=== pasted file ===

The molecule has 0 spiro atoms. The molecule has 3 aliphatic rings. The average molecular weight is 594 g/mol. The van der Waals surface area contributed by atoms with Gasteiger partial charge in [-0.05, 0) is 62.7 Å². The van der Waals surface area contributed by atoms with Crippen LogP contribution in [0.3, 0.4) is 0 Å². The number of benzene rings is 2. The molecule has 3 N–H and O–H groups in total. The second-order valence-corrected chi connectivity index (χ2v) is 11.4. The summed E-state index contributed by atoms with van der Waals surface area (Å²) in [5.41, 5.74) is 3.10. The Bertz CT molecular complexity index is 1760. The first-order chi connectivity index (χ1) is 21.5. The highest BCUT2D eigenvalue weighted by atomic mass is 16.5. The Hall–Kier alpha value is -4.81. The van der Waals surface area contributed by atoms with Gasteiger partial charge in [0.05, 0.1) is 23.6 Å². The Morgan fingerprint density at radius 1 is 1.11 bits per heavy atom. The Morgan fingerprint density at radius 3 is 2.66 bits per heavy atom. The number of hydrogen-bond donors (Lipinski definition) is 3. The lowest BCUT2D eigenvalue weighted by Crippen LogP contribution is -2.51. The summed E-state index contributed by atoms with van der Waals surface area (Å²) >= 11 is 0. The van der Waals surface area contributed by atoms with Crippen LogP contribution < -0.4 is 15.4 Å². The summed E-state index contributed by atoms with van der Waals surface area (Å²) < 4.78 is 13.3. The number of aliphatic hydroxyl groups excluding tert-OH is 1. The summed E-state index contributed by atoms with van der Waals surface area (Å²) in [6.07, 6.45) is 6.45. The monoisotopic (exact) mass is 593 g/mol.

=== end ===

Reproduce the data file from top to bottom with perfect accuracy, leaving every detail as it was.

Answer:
The molecule has 0 spiro atoms. The molecule has 3 aliphatic rings. The average molecular weight is 594 g/mol. The van der Waals surface area contributed by atoms with Gasteiger partial charge in [-0.05, 0) is 62.7 Å². The van der Waals surface area contributed by atoms with Crippen LogP contribution in [0.3, 0.4) is 0 Å². The number of benzene rings is 2. The molecule has 3 N–H and O–H groups in total. The second-order valence-corrected chi connectivity index (χ2v) is 11.4. The summed E-state index contributed by atoms with van der Waals surface area (Å²) in [5.41, 5.74) is 3.10. The Bertz CT molecular complexity index is 1760. The first-order chi connectivity index (χ1) is 21.5. The highest BCUT2D eigenvalue weighted by atomic mass is 16.5. The Hall–Kier alpha value is -4.81. The van der Waals surface area contributed by atoms with Gasteiger partial charge in [0.05, 0.1) is 23.6 Å². The Morgan fingerprint density at radius 1 is 1.11 bits per heavy atom. The Morgan fingerprint density at radius 3 is 2.66 bits per heavy atom. The number of hydrogen-bond donors (Lipinski definition) is 3. The lowest BCUT2D eigenvalue weighted by Crippen LogP contribution is -2.51. The summed E-state index contributed by atoms with van der Waals surface area (Å²) >= 11 is 0. The van der Waals surface area contributed by atoms with Crippen LogP contribution < -0.4 is 15.4 Å². The summed E-state index contributed by atoms with van der Waals surface area (Å²) < 4.78 is 13.3. The number of aliphatic hydroxyl groups excluding tert-OH is 1. The summed E-state index contributed by atoms with van der Waals surface area (Å²) in [6.07, 6.45) is 6.45. The monoisotopic (exact) mass is 593 g/mol.